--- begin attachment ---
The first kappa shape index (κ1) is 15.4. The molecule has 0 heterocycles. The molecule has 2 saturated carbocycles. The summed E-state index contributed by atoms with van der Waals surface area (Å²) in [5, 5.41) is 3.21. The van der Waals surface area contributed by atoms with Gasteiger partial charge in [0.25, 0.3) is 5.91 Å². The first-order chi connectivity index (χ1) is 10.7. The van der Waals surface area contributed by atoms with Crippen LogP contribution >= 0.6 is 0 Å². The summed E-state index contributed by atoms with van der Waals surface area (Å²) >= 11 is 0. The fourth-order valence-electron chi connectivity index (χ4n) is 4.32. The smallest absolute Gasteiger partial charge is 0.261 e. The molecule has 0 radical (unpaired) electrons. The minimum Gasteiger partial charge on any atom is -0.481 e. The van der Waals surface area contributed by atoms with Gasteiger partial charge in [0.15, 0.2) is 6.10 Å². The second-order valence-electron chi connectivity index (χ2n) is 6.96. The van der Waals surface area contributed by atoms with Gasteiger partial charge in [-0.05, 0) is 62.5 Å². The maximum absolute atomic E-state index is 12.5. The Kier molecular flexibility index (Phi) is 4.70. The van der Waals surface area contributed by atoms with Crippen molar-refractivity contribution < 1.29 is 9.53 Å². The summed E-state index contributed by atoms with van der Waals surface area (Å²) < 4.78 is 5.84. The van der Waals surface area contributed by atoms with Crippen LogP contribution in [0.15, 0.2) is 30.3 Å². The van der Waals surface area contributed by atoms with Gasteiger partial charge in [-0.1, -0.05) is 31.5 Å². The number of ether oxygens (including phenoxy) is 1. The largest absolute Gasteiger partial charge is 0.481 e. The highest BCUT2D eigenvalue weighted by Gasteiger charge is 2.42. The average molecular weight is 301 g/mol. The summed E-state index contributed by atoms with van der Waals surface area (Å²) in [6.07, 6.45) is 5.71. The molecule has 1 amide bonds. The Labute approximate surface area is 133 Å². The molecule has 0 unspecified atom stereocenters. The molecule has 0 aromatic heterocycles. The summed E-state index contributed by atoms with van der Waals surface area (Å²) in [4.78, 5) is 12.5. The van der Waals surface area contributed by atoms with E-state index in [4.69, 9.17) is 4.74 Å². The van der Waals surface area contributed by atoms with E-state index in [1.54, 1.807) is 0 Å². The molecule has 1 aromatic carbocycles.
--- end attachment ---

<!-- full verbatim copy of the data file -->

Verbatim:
The first kappa shape index (κ1) is 15.4. The molecule has 0 heterocycles. The molecule has 2 saturated carbocycles. The summed E-state index contributed by atoms with van der Waals surface area (Å²) in [5, 5.41) is 3.21. The van der Waals surface area contributed by atoms with Gasteiger partial charge in [0.25, 0.3) is 5.91 Å². The first-order chi connectivity index (χ1) is 10.7. The van der Waals surface area contributed by atoms with Crippen LogP contribution >= 0.6 is 0 Å². The summed E-state index contributed by atoms with van der Waals surface area (Å²) >= 11 is 0. The fourth-order valence-electron chi connectivity index (χ4n) is 4.32. The smallest absolute Gasteiger partial charge is 0.261 e. The molecule has 0 radical (unpaired) electrons. The minimum Gasteiger partial charge on any atom is -0.481 e. The van der Waals surface area contributed by atoms with Gasteiger partial charge in [0.15, 0.2) is 6.10 Å². The second-order valence-electron chi connectivity index (χ2n) is 6.96. The van der Waals surface area contributed by atoms with Gasteiger partial charge in [-0.05, 0) is 62.5 Å². The maximum absolute atomic E-state index is 12.5. The Kier molecular flexibility index (Phi) is 4.70. The van der Waals surface area contributed by atoms with Crippen molar-refractivity contribution < 1.29 is 9.53 Å². The summed E-state index contributed by atoms with van der Waals surface area (Å²) < 4.78 is 5.84. The van der Waals surface area contributed by atoms with Crippen LogP contribution in [0.15, 0.2) is 30.3 Å². The van der Waals surface area contributed by atoms with Gasteiger partial charge in [-0.1, -0.05) is 31.5 Å². The number of ether oxygens (including phenoxy) is 1. The largest absolute Gasteiger partial charge is 0.481 e. The highest BCUT2D eigenvalue weighted by Gasteiger charge is 2.42. The average molecular weight is 301 g/mol. The summed E-state index contributed by atoms with van der Waals surface area (Å²) in [6.07, 6.45) is 5.71. The molecule has 1 amide bonds. The Labute approximate surface area is 133 Å². The molecule has 0 unspecified atom stereocenters. The molecule has 0 aromatic heterocycles. The summed E-state index contributed by atoms with van der Waals surface area (Å²) in [4.78, 5) is 12.5. The van der Waals surface area contributed by atoms with E-state index in [4.69, 9.17) is 4.74 Å². The van der Waals surface area contributed by atoms with E-state index in [1.54, 1.807) is 0 Å². The molecule has 1 aromatic carbocycles.